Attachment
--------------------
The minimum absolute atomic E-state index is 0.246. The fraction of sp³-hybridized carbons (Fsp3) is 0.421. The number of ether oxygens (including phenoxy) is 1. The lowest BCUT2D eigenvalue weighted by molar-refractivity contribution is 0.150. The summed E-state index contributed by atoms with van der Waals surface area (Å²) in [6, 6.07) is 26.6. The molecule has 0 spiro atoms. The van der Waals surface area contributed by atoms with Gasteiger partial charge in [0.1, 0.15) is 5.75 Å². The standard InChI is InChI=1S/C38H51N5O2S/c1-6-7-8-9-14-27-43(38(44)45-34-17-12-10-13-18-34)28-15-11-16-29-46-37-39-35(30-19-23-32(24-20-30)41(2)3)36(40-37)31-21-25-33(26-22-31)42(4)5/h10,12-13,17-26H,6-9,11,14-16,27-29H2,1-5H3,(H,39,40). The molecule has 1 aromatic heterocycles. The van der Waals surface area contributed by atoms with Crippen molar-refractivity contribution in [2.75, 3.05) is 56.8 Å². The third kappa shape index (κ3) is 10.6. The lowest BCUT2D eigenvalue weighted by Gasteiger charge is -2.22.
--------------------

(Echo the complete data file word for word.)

The minimum absolute atomic E-state index is 0.246. The fraction of sp³-hybridized carbons (Fsp3) is 0.421. The number of ether oxygens (including phenoxy) is 1. The lowest BCUT2D eigenvalue weighted by molar-refractivity contribution is 0.150. The summed E-state index contributed by atoms with van der Waals surface area (Å²) in [6, 6.07) is 26.6. The molecule has 0 spiro atoms. The van der Waals surface area contributed by atoms with Gasteiger partial charge in [0.1, 0.15) is 5.75 Å². The standard InChI is InChI=1S/C38H51N5O2S/c1-6-7-8-9-14-27-43(38(44)45-34-17-12-10-13-18-34)28-15-11-16-29-46-37-39-35(30-19-23-32(24-20-30)41(2)3)36(40-37)31-21-25-33(26-22-31)42(4)5/h10,12-13,17-26H,6-9,11,14-16,27-29H2,1-5H3,(H,39,40). The molecule has 1 aromatic heterocycles. The van der Waals surface area contributed by atoms with Crippen molar-refractivity contribution in [2.75, 3.05) is 56.8 Å². The third kappa shape index (κ3) is 10.6. The lowest BCUT2D eigenvalue weighted by Gasteiger charge is -2.22.